In a landmark case, a Seoul court has ruled that persons who are transgender and have had their internal reproductive organs removed will no longer be required to undergo surgery to alter the appearance of their external sexual organs to be legally recognised as being their new gender.
Last Friday Seoul Western District Court ruled in favour of accepting requests from five female-to-male transgender individuals to have their family register listing altered to be classified as male. None of the five has undergone operations
The Hankyoreh newspaper reported that the Seoul Western District Court ruled in favour of the five female-to-male transgender individuals who sought to have their family register listing altered to be classified as male. The five men who have not undergone surgery to alter their external sex organs argued that the legal demand for transgender people to have genital surgery to conform to their new gender status was the main barrier which violated the spirit of the legal gender modification system, which is to guarantee the Constitutional rights of transgender people.
"One of the five, identified by the initial 'K,' was born with a female body, but started identifying as male when he was a teenager. In the 1990s, he underwent surgery to remove his breasts and uterus and began taking male hormones, leaving him with a thick beard, deep voice, and stocky build. He has lived with his wife for the past two decades, but he has not gone through the final step of the sex change, namely surgery on his genitals. Not only is the procedure dangerous, with a high risk that it will require multiple operations, but it also costs the equivalent of tens of thousands of dollars."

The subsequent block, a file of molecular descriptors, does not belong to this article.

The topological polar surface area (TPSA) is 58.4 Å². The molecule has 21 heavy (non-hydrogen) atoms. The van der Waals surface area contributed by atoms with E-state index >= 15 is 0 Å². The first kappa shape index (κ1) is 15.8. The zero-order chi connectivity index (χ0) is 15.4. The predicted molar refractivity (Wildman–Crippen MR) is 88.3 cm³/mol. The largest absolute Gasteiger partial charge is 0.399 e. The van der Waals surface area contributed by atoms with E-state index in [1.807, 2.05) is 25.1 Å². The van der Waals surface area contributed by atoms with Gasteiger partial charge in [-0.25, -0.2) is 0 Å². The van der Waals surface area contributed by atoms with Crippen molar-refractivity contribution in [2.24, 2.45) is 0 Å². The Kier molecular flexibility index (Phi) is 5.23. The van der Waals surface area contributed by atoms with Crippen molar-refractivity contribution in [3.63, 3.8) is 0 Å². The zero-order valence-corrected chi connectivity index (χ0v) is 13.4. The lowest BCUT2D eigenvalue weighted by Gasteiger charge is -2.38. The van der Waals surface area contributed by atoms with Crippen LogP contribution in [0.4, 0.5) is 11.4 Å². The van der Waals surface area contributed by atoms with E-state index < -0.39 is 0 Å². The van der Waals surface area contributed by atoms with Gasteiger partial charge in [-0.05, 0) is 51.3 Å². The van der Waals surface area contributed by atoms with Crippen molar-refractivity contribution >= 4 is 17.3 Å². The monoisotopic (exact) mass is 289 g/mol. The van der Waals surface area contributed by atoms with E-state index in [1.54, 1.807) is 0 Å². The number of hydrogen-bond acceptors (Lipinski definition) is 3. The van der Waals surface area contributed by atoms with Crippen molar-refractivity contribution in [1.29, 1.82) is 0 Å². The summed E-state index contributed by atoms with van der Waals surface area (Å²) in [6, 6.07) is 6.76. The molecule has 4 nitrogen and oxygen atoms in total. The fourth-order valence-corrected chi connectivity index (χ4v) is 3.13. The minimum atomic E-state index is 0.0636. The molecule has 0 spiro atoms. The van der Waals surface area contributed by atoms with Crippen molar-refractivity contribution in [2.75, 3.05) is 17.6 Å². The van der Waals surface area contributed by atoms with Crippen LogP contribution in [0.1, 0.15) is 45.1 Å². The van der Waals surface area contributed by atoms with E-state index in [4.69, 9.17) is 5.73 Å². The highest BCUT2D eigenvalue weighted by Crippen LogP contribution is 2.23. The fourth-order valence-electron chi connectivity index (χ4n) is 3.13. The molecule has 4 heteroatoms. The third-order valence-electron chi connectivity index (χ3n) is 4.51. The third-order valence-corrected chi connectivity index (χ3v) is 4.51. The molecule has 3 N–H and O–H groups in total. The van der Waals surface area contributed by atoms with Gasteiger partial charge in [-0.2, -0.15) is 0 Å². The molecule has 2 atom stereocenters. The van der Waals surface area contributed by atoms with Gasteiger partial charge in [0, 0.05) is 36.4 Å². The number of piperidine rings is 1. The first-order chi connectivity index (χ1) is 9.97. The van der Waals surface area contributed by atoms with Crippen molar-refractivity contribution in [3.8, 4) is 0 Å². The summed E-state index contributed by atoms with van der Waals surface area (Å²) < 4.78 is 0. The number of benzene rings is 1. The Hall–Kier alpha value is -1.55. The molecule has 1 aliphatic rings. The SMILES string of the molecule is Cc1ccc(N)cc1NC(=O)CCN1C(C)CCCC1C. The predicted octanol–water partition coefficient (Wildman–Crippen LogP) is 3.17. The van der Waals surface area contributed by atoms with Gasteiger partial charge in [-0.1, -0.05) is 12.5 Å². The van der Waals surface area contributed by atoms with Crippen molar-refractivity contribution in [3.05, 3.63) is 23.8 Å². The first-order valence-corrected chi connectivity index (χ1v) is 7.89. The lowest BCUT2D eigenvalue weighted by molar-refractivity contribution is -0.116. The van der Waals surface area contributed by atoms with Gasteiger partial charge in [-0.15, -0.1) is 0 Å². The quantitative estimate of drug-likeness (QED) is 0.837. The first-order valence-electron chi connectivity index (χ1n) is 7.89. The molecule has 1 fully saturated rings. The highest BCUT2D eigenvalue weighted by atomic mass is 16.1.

In 2006, the Supreme Court ruled that transgender people could alter their legal gender status but according to guidelines for approval the Court drafted the following year, the individuals who wanted to have their new genders recognised have to have "external genitalia" that matched their new genders.
While it's considered progress for transgenders in Korea, the reequirement for transgenders to have their reproductive organs removed in order for the state to recognise their gender identity is in fact forced sterilisation.
In December last year, a Swedish court ruled that the practice of forced sterilisations, which dated back to a 1972 law on sexual identity, was unconstitutional and violated the European Convention on Human Rights.
The ruling was not appealed, and a ban therefore entered into force on January 10.
Some countries including the United States, Great Britain, Germany and Spain do not require individuals to undergo sterilisation or gential surgery as a condition for altering one's legal gender status.
While in Asia, transgender people in Singapore, Japan, Hong Kong, China, Taiwan are only officially recognised after undergoing complete sex reassignment surgery.